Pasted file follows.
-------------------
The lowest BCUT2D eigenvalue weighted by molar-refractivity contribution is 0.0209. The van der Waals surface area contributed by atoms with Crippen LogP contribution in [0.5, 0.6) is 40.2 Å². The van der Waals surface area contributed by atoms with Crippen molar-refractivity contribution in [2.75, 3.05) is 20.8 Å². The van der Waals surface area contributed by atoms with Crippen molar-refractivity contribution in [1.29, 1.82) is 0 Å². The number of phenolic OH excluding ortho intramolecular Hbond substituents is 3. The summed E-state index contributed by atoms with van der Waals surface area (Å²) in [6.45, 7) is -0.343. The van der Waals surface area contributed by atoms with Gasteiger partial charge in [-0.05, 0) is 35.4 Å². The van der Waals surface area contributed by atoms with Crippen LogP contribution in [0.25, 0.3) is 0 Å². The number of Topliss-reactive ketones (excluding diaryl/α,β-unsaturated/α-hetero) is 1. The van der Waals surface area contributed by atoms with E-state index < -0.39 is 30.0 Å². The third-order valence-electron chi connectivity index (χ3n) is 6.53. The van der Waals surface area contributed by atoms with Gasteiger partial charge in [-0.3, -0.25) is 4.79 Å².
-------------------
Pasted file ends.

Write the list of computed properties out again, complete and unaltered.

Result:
The lowest BCUT2D eigenvalue weighted by molar-refractivity contribution is 0.0209. The van der Waals surface area contributed by atoms with Crippen LogP contribution in [0.5, 0.6) is 40.2 Å². The van der Waals surface area contributed by atoms with Crippen molar-refractivity contribution in [2.75, 3.05) is 20.8 Å². The van der Waals surface area contributed by atoms with Crippen molar-refractivity contribution in [1.29, 1.82) is 0 Å². The number of phenolic OH excluding ortho intramolecular Hbond substituents is 3. The summed E-state index contributed by atoms with van der Waals surface area (Å²) in [6.45, 7) is -0.343. The van der Waals surface area contributed by atoms with Gasteiger partial charge in [-0.05, 0) is 35.4 Å². The van der Waals surface area contributed by atoms with Crippen LogP contribution in [0.25, 0.3) is 0 Å². The number of Topliss-reactive ketones (excluding diaryl/α,β-unsaturated/α-hetero) is 1. The van der Waals surface area contributed by atoms with E-state index < -0.39 is 30.0 Å². The third-order valence-electron chi connectivity index (χ3n) is 6.53. The van der Waals surface area contributed by atoms with Gasteiger partial charge in [-0.3, -0.25) is 4.79 Å².